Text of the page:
The first lawnmower was patented in 1830 by a mechanic called Edwin Beard Budding. Before lawn mowers were invented all cultivated grass was cut by hand or grazed by animals. Lawns were considered to be a sign of great wealth, as they needed considerable hours of effort for maintenance.
Budding designed his machine based around similar devices already used to cut cloth. Allegedly he was worried he would be ridiculed by his neighbors and so only used his prototype at night.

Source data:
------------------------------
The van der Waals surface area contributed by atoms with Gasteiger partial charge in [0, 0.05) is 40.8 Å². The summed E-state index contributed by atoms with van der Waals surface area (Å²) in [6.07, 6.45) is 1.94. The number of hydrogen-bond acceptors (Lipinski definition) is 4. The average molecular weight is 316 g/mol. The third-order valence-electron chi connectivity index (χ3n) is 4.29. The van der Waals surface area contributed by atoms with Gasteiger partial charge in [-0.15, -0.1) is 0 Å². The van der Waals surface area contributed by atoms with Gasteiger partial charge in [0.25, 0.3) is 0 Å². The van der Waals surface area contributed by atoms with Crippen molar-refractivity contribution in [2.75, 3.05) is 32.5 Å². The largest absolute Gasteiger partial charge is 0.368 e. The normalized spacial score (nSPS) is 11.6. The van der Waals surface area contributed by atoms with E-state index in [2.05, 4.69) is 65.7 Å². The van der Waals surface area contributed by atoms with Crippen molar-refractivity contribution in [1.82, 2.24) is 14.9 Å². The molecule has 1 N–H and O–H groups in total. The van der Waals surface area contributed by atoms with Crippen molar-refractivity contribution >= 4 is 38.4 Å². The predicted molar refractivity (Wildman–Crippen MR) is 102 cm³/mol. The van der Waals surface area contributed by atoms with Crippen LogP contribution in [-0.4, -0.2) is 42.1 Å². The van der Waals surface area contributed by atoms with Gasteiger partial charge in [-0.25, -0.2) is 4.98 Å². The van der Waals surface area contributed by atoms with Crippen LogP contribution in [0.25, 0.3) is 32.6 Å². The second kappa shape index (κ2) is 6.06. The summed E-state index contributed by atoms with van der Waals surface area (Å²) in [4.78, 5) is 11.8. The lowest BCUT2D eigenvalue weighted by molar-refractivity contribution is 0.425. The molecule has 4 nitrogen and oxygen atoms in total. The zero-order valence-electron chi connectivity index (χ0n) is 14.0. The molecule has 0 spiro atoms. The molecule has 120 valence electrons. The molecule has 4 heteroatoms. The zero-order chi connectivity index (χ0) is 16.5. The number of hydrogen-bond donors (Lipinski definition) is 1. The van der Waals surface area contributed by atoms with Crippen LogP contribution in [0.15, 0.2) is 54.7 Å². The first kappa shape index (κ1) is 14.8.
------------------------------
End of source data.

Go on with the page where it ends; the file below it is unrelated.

However, Budding's mower machine was a financial success and over 1,000 of them had been made and sold by 1840.
More about lawns:
- In the 17th century, it was considered good practice to regularly use heavy iron rollers pulled by horses to flatten a lawn. The horses would wear woolen shoes to soften their tread on the grass.
- It is estimated Americans spend $40 billion on lawn care every year.
- A survey of satellite data indicated the total combined space of cultivated lawns in the United States is roughly equal to the size of New York State.